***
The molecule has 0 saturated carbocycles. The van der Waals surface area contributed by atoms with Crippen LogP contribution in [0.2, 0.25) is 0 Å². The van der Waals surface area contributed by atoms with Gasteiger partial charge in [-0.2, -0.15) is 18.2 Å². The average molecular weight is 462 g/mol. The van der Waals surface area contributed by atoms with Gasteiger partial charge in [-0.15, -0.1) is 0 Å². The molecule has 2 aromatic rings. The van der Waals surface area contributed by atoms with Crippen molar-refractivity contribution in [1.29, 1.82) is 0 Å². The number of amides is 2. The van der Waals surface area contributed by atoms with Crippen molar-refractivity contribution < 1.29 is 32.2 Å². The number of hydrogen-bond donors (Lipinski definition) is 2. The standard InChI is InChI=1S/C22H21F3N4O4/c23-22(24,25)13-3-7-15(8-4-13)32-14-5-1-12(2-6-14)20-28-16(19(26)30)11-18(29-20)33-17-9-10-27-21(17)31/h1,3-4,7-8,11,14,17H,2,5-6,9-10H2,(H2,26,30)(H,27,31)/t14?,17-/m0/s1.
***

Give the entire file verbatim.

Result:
The molecule has 0 saturated carbocycles. The van der Waals surface area contributed by atoms with Crippen LogP contribution in [0.2, 0.25) is 0 Å². The van der Waals surface area contributed by atoms with Gasteiger partial charge in [-0.2, -0.15) is 18.2 Å². The average molecular weight is 462 g/mol. The van der Waals surface area contributed by atoms with Gasteiger partial charge in [-0.15, -0.1) is 0 Å². The molecule has 2 aromatic rings. The van der Waals surface area contributed by atoms with Crippen molar-refractivity contribution in [1.29, 1.82) is 0 Å². The number of amides is 2. The van der Waals surface area contributed by atoms with Crippen molar-refractivity contribution < 1.29 is 32.2 Å². The number of hydrogen-bond donors (Lipinski definition) is 2. The standard InChI is InChI=1S/C22H21F3N4O4/c23-22(24,25)13-3-7-15(8-4-13)32-14-5-1-12(2-6-14)20-28-16(19(26)30)11-18(29-20)33-17-9-10-27-21(17)31/h1,3-4,7-8,11,14,17H,2,5-6,9-10H2,(H2,26,30)(H,27,31)/t14?,17-/m0/s1.